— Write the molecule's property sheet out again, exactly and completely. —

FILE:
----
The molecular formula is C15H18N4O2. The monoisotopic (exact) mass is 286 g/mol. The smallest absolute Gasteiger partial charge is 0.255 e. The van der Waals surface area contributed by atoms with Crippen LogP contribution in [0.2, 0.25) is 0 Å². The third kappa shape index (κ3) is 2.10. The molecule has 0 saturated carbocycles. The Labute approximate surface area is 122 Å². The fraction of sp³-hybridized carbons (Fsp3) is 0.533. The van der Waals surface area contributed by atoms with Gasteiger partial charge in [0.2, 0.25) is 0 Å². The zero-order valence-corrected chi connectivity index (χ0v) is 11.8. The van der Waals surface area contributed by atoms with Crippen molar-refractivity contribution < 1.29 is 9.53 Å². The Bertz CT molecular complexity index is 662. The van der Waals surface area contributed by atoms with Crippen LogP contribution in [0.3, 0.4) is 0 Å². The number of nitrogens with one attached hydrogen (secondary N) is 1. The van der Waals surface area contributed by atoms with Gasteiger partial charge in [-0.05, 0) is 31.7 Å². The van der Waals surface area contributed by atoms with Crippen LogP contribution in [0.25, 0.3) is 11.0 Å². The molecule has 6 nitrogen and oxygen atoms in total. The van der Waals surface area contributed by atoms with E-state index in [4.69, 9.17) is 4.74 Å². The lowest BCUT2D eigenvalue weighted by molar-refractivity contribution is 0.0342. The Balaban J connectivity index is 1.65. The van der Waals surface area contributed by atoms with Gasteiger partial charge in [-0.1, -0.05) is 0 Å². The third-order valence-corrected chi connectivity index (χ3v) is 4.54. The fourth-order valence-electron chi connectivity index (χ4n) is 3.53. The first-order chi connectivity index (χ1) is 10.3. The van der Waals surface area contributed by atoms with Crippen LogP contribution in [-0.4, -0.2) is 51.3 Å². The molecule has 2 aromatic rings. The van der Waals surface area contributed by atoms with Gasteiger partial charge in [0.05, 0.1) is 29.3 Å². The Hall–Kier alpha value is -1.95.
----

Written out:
The molecular formula is C15H18N4O2. The monoisotopic (exact) mass is 286 g/mol. The smallest absolute Gasteiger partial charge is 0.255 e. The van der Waals surface area contributed by atoms with Crippen LogP contribution in [0.2, 0.25) is 0 Å². The third kappa shape index (κ3) is 2.10. The molecule has 0 saturated carbocycles. The Labute approximate surface area is 122 Å². The fraction of sp³-hybridized carbons (Fsp3) is 0.533. The van der Waals surface area contributed by atoms with Gasteiger partial charge in [0.2, 0.25) is 0 Å². The zero-order valence-corrected chi connectivity index (χ0v) is 11.8. The van der Waals surface area contributed by atoms with Crippen molar-refractivity contribution < 1.29 is 9.53 Å². The Bertz CT molecular complexity index is 662. The van der Waals surface area contributed by atoms with Crippen LogP contribution in [0.3, 0.4) is 0 Å². The number of nitrogens with one attached hydrogen (secondary N) is 1. The van der Waals surface area contributed by atoms with Gasteiger partial charge in [-0.05, 0) is 31.7 Å². The van der Waals surface area contributed by atoms with Crippen LogP contribution in [0.25, 0.3) is 11.0 Å². The molecule has 6 nitrogen and oxygen atoms in total. The van der Waals surface area contributed by atoms with E-state index in [4.69, 9.17) is 4.74 Å². The lowest BCUT2D eigenvalue weighted by molar-refractivity contribution is 0.0342. The Balaban J connectivity index is 1.65. The van der Waals surface area contributed by atoms with Gasteiger partial charge in [-0.1, -0.05) is 0 Å². The third-order valence-corrected chi connectivity index (χ3v) is 4.54. The fourth-order valence-electron chi connectivity index (χ4n) is 3.53. The first-order chi connectivity index (χ1) is 10.3. The van der Waals surface area contributed by atoms with Crippen LogP contribution in [-0.4, -0.2) is 51.3 Å². The molecule has 2 aromatic rings. The van der Waals surface area contributed by atoms with Gasteiger partial charge in [0.05, 0.1) is 29.3 Å². The Hall–Kier alpha value is -1.95.